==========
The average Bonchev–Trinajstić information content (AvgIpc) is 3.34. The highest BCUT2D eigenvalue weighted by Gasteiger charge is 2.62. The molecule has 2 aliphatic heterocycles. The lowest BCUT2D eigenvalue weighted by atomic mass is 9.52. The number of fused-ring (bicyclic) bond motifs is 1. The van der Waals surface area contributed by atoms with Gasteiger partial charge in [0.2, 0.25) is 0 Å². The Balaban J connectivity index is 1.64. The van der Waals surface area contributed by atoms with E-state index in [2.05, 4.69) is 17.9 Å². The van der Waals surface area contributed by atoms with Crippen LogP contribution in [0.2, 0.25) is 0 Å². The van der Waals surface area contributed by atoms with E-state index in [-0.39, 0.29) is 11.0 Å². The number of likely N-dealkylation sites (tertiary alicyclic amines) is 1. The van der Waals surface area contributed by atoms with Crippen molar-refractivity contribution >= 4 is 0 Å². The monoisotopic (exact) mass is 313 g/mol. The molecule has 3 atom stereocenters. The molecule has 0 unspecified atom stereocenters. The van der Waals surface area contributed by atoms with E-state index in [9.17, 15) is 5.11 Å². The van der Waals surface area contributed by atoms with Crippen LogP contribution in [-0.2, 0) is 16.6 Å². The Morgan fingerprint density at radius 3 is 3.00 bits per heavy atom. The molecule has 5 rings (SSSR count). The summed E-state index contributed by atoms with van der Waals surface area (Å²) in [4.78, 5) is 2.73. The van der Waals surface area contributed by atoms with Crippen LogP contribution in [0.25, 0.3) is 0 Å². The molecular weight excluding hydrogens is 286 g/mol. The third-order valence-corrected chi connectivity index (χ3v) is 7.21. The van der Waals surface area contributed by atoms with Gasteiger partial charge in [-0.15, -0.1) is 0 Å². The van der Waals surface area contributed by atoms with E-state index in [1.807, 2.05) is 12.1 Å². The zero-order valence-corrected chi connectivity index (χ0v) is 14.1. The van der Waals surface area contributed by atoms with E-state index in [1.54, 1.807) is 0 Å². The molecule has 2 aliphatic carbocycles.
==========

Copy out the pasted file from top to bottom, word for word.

The average Bonchev–Trinajstić information content (AvgIpc) is 3.34. The highest BCUT2D eigenvalue weighted by Gasteiger charge is 2.62. The molecule has 2 aliphatic heterocycles. The lowest BCUT2D eigenvalue weighted by atomic mass is 9.52. The number of fused-ring (bicyclic) bond motifs is 1. The van der Waals surface area contributed by atoms with Gasteiger partial charge in [0.2, 0.25) is 0 Å². The Balaban J connectivity index is 1.64. The van der Waals surface area contributed by atoms with E-state index in [2.05, 4.69) is 17.9 Å². The van der Waals surface area contributed by atoms with Crippen LogP contribution in [0.2, 0.25) is 0 Å². The van der Waals surface area contributed by atoms with E-state index in [-0.39, 0.29) is 11.0 Å². The number of likely N-dealkylation sites (tertiary alicyclic amines) is 1. The van der Waals surface area contributed by atoms with Crippen molar-refractivity contribution >= 4 is 0 Å². The monoisotopic (exact) mass is 313 g/mol. The molecule has 3 atom stereocenters. The molecule has 0 unspecified atom stereocenters. The van der Waals surface area contributed by atoms with E-state index in [9.17, 15) is 5.11 Å². The van der Waals surface area contributed by atoms with Crippen LogP contribution in [-0.2, 0) is 16.6 Å². The Morgan fingerprint density at radius 3 is 3.00 bits per heavy atom. The molecule has 5 rings (SSSR count). The summed E-state index contributed by atoms with van der Waals surface area (Å²) in [4.78, 5) is 2.73. The van der Waals surface area contributed by atoms with Crippen LogP contribution in [0.25, 0.3) is 0 Å². The molecular weight excluding hydrogens is 286 g/mol. The third-order valence-corrected chi connectivity index (χ3v) is 7.21. The van der Waals surface area contributed by atoms with Gasteiger partial charge in [-0.15, -0.1) is 0 Å². The van der Waals surface area contributed by atoms with E-state index in [1.807, 2.05) is 12.1 Å². The zero-order valence-corrected chi connectivity index (χ0v) is 14.1. The van der Waals surface area contributed by atoms with E-state index in [1.54, 1.807) is 0 Å². The molecule has 2 aliphatic carbocycles.